More than 90 Democratic lawmakers wrote a letter to President Biden on Thursday calling for an extension of the pause on federal student loan repayments through the end of the year.
House and Senate Democrats signed the letter, including Senate Majority Leader Chuck Schumer of New York, House Majority Whip James Clyburn of South Carolina, Elizabeth Warren of Massachusetts and Pramila Jayapal of Washington. Members of the progressive “Squad” also signed the letter, including Rep. Ayanna Pressley of Massachusetts and Ilhan Omar of Minnesota.
“Given the fast approaching deadline for borrowers to resume payments, your administration must act as quickly as possible to extend the pause and impress upon the American public your intention to cancel a significant amount of student debt. We look forward to helping your administration do just that,” the letter read.
The current extension is set to expire on May 1 after the moratorium on loan repayments was first introduced in early 2020 by the Trump administration in response to the Covid-19 pandemic. The break keeps interest rates at 0% and suspends debt collection efforts. It applies to more than 36 million Americans who have student loans held by the federal government.
President Biden released the latest extension to the moratorium in December, amid concerns about a rise in Covid-19 cases as the highly transmissible variant of Omicron swept across the United States
“We know millions of student borrowers are still dealing with the effects of the pandemic and need more time before payments can resume,” Biden said in a statement at the time.
Now lawmakers have said ‘skyrocketing costs of necessities like food and gas’ will stand in the way of reimbursement, saying “Restarting repayment will financially destabilize many borrowers and their families, and cause hardship for many who cannot afford to repay.
The collective debt of the 36 million debtors amounts to more than $1.37 trillion, according to data from the Ministry of Education. About a third of borrowers are in default or overdue. The average monthly payment is $400.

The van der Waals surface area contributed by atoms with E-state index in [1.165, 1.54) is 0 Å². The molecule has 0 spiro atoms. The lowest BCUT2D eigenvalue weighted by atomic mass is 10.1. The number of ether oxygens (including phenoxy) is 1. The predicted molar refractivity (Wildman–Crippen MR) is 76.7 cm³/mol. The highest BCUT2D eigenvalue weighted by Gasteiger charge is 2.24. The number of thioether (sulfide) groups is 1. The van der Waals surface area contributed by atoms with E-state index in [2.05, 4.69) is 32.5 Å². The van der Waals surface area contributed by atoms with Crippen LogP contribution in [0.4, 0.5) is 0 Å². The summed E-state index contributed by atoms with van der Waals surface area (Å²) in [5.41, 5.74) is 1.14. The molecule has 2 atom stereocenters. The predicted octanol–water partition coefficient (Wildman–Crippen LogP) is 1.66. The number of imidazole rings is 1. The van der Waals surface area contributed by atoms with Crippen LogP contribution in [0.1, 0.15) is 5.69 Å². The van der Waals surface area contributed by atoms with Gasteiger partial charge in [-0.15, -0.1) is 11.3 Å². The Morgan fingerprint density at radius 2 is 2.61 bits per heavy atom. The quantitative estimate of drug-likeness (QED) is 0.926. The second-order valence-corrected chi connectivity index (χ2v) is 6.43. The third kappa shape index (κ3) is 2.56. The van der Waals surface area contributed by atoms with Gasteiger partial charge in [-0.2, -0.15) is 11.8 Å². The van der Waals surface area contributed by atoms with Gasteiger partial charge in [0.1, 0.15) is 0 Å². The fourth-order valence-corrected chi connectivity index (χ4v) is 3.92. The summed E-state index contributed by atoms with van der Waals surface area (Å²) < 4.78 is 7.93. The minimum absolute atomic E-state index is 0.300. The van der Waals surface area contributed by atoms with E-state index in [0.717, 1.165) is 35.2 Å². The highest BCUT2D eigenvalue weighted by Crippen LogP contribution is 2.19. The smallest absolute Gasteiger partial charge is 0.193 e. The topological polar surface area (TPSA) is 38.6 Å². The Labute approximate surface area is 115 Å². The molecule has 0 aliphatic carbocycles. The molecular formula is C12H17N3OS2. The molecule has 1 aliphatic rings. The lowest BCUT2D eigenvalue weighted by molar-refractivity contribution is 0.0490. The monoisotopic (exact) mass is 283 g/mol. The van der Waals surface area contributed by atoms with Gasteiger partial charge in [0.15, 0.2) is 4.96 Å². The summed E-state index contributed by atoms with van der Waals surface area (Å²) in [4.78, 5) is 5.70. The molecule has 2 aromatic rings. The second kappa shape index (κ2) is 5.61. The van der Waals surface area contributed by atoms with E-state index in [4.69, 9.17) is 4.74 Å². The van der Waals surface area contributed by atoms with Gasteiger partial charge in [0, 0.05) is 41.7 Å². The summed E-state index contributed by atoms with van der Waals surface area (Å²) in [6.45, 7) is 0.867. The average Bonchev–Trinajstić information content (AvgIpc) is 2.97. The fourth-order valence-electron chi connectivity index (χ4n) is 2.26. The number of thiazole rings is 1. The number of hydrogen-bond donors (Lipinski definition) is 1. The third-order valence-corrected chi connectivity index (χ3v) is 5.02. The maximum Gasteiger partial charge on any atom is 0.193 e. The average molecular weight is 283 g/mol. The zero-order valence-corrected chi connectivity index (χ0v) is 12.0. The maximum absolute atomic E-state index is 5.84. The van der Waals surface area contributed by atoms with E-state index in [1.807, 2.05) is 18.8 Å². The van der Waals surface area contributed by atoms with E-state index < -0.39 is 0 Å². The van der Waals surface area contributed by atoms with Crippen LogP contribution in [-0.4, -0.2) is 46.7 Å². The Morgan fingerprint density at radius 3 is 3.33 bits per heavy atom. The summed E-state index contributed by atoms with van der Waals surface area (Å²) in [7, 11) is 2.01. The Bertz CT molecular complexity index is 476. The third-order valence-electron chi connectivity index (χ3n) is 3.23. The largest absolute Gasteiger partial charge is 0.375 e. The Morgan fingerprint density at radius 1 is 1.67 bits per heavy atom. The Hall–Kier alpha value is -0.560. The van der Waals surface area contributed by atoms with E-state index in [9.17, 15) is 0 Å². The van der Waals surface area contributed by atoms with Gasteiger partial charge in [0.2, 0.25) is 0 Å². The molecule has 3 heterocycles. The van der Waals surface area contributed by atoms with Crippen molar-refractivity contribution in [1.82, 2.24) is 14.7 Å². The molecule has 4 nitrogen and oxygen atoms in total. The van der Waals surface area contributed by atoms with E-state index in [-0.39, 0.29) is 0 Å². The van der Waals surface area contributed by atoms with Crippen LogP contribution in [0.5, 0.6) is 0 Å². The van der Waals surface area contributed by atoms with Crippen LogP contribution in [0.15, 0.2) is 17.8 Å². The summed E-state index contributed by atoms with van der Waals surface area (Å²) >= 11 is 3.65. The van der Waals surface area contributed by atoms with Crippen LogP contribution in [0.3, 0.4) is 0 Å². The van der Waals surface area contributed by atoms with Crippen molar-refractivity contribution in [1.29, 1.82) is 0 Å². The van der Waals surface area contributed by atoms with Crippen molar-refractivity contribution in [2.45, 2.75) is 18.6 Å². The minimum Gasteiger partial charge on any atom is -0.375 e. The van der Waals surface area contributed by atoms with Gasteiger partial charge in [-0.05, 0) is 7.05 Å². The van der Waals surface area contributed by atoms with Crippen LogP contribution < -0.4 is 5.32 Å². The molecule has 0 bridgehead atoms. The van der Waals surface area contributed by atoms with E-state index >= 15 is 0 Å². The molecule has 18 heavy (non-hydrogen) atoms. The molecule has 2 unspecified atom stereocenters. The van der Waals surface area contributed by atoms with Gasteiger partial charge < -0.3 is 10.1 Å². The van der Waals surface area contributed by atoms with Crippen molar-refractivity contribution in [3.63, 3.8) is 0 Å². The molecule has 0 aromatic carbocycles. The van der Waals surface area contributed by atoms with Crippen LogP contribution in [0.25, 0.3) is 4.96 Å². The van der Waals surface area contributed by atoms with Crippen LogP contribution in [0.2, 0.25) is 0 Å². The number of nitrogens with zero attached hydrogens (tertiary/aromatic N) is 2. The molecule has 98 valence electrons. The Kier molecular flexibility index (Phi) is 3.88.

Education Secretary Miguel Cardona said in December that keeping the policy in place until May would allow for repayment plans tailored to students’ financial needs, such as an income-driven repayment plan.
Cardona said the pause “will provide critical relief to borrowers who continue to face financial hardship due to the pandemic, and allow our administration to assess the impacts of omicron on student borrowers.”
Meanwhile, when the administration extended the pause from September 2021 to January 2021, officials vowed it would be the last extension of the relief.
The group of Democratic lawmakers also called on the president to “cancel student debt now,” arguing that cancellation is “one of the most powerful ways to address issues of racial and economic equity.”
“The student loan system reflects many of the inequalities that plague American society and widen the racial wealth gap. Black students in particular borrow more to go to college, borrow more often while in school, and have a harder time repaying debt than their white peers,” they wrote.
“They are more than three times more likely to default within four years on their federal loans than white borrowers – and face wage garnishment, tax refund withholding and benefit set-offs federal,” the letter adds. “While Latino borrowers often have lower loan balances than their white peers, they are more likely to struggle to repay their loans and have some of the lowest post-school incomes of any racial group or ethnic.”
The White House said last year it had asked Cardona to determine whether Biden had the authority to unilaterally cancel student loans across the board. Progressives have called for Cardona’s memo to be made public.
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